3. Nature: They called for preserving and restoring ecosystems like forests and coral reefs. They said that as much as one third of the emissions reductions needed by 2030 to achieve the Paris agreement goals could be met by preserving and planting natural carbon stores.
  4. Food: They called for a shift towards a mostly plant-based diet and a decrease in meat and dairy consumption, which would decrease emissions and free up agricultural land for human food and ecosystem restoration.
  5. Economy: They called for a carbon-free economy that did not rely on excessive resource extraction. "Our goals need to shift from GDP growth and the pursuit of affluence toward sustaining ecosystems and improving human well-being by prioritizing basic needs and reducing inequality," they wrote.
  6. Population: They also wrote of the need to stabilize and, if possible, reduce the world population. They argued that there were ways to do so that also encouraged human rights, such as making access to family planning available to all and achieving gender equality, especially by encouraging education for young women and girls.

Attempts to limit or control population growth have proved a sensitive topic in the past, so much so that the UN does not negotiate on it, BBC News reported. But the writers thought it was important to address.

"It is certainly a controversial topic ― but I think that population should be talked about when considering human impacts on the earth," letter author Dr. Thomas Newsome of the University of Sydney said.

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A volcano erupts on New Zealand's Whakaari/White Island on Dec. 9, 2019. Michael Schade / Twitter

A powerful volcano on Monday rocked an uninhabited island frequented by tourists about 30 miles off New Zealand's coast. Authorities have confirmed that five people died. They expect that number to rise as some are missing and police officials issued a statement that flights around the islands revealed "no signs of life had been seen at any point,", as The Guardian reported.

"Based on the information we have, we do not believe there are any survivors on the island," the police said in their official statement. "Police is working urgently to confirm the exact number of those who have died, further to the five confirmed deceased already."

The eruption happened on New Zealand's Whakaari/White Island, an islet jutting out of the Bay of Plenty, off the country's North Island. The island is privately owned and is typically visited for day-trips by thousands of tourists every year, according to The New York Times.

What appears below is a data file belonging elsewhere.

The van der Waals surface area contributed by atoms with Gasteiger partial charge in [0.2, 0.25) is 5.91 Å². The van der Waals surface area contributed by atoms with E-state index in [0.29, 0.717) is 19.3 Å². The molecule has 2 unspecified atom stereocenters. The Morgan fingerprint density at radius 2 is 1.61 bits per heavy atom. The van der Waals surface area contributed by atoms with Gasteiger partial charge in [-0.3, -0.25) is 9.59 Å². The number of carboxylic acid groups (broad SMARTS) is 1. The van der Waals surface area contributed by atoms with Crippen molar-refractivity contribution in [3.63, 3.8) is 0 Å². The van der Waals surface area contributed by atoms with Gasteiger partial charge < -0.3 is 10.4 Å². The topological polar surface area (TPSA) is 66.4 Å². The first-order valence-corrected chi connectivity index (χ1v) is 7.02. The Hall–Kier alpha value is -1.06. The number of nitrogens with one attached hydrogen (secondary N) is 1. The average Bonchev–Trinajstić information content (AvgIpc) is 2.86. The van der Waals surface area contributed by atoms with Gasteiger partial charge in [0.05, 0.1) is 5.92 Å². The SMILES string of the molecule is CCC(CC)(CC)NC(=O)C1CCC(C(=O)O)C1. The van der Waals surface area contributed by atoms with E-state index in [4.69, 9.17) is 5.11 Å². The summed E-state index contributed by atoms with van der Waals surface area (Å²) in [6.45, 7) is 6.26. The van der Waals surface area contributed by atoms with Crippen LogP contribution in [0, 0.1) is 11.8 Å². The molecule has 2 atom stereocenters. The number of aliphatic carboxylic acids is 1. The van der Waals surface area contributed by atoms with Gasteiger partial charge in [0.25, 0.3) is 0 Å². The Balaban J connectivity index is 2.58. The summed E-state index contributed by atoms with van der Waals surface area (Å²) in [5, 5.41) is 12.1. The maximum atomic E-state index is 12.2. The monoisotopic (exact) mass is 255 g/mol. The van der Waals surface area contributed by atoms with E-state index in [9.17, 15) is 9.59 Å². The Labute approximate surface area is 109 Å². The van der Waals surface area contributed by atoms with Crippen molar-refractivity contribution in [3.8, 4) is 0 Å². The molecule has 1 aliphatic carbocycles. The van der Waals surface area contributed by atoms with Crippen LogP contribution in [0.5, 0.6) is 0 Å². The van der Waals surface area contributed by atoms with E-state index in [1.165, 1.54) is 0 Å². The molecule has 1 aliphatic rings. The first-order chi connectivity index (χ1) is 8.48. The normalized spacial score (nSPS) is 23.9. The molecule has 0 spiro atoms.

Michael Schade / Twitter

At the time of the eruption on Monday, about 50 passengers from the Ovation of Seas were on the island, including more than 30 who were part of a Royal Caribbean cruise trip, according to CNN. Twenty-three people, including the five dead, were evacuated from the island.

The eruption occurred at 2:11 pm local time on Monday, as footage from a crater camera owned and operated by GeoNet, New Zealand's geological hazards agency, shows. The camera also shows dozens of people walking near the rim as white smoke billows just before the eruption, according to Reuters.

Police were unable to reach the island because searing white ash posed imminent danger to rescue workers, said John Tims, New Zealand's deputy police commissioner, as he stood next to Prime Minister Jacinda Ardern in a press conference, as The New York Times reported. Tims said rescue workers would assess the safety of approaching the island on Tuesday morning. "We know the urgency to go back to the island," he told reporters.

"The physical environment is unsafe for us to return to the island," Tims added, as CNN reported. "It's important that we consider the health and safety of rescuers, so we're taking advice from experts going forward."

Authorities have had no communication with anyone on the island. They are frantically working to identify how many people remain and who they are, according to CNN.

Geologists said the eruption is not unexpected and some questioned why the island is open to tourism.

"The volcano has been restless for a few weeks, resulting in the raising of the alert level, so that this eruption is not really a surprise," said Bill McGuire, emeritus professor of geophysical and climate hazards at University College London, as The Guardian reported.

"White Island has been a disaster waiting to happen for many years," said Raymond Cas, emeritus professor at Monash University's school of earth, atmosphere and environment, as The Guardian reported. "Having visited it twice, I have always felt that it was too dangerous to allow the daily tour groups that visit the uninhabited island volcano by boat and helicopter."

The prime minister arrived Monday night in Whakatane, the town closest to the eruption, where day boats visiting the island are docked. Whakatane has a large Maori population.

Ardern met with local council leaders on Monday. She is scheduled to meet with search and rescue teams and will speak to the media at 7 a.m. local time (1 p.m. EST), after drones survey the island, as CNN reported.